While state government and school districts are having to tighten their belts, the city of Las Vegas anticipates that it will actually have more money to spend during the fiscal year that begins July 1 compared to its current year budget.
And the increased budget will mean more funding for city police and code enforcement, City Manager Timothy Dodge said.
A preliminary budget plan approved by the governing body last week anticipates general fund revenues at $11 million, $495,000 more than the current year’s budget.
The city’s general fund pays for government services like police, fire and code enforcement.
“We’re doing good financially, given the state of the economy,” Mayor Alfonso Ortiz said during a budget hearing held last Tuesday. He said that unlike other government entities, the city hasn’t had to lay off or furlough employees.
The City Council approved the preliminary budget at a special meeting last Thursday. The city’s final budget is due to the state Department of Finance and Administration by July 31.
The increase in general fund revenues is due primarily to the quarter percent gross receipts tax increase the city began collecting in January, Dodge said. He said the tax was always available to the city, but it didn’t begin collecting it until recently.
Dodge said the city only received $300,000 from the quarter percent GRT this fiscal year because it only collected it for half the year. The city anticipates the tax will generate $670,000 during the upcoming fiscal year.
The city’s budget also anticipates that gross receipts taxes in general will increase as the economy continues to rebound.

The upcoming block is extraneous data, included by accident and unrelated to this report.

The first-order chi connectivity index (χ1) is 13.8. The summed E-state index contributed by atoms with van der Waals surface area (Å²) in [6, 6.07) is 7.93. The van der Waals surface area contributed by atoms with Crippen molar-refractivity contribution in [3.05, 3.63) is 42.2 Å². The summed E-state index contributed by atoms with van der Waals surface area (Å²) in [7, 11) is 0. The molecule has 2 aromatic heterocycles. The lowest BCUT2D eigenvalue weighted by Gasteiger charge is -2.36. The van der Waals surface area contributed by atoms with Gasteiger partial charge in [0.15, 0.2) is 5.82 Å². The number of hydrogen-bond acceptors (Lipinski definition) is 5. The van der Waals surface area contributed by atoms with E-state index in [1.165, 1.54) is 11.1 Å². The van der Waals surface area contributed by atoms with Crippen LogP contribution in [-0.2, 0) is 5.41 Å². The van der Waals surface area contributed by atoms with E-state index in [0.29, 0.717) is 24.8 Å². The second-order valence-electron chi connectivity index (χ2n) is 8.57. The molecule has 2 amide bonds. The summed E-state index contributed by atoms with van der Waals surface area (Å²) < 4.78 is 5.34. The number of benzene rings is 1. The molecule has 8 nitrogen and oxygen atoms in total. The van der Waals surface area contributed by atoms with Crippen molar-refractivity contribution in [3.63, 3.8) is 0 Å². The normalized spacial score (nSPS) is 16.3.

The budget for city police, meanwhile, is set at just over $3.9 million, nearly $228,000 more than the current year’s budget. Dodge said the extra funding will be used to fill positions that had been frozen.
The code enforcement budget will be set at nearly $152,000, roughly $55,000 more than its current year budget.
White the city’s general fund pays for general services, the city also operates several enterprise funds, including its water, gas and solid waste systems.
Overall, the budget details nearly $42.8 million in expenditures for the upcoming fiscal year.
Dodge said that there is money available for employee raises, though it is unclear what those raises will be given that negotiations with unions are under way.
Other items of note in the budget for the upcoming fiscal year:
• It anticipates that the city will have cash balances of about $12.3 million on June 30, 2012.
• The subsidy for the city recreation center is estimated at $477,000
• Substantial rate increases imposed this fiscal year for trash service will help push the solid waste department’s revenues for the upcoming fiscal year to about $3.1 million, roughly $690,000 more than budgeted revenues for the current fiscal year.
Mayor Ortiz stressed that the document approved last week is merely a preliminary budget and that it is subject to change. It’s simply a working document, he said.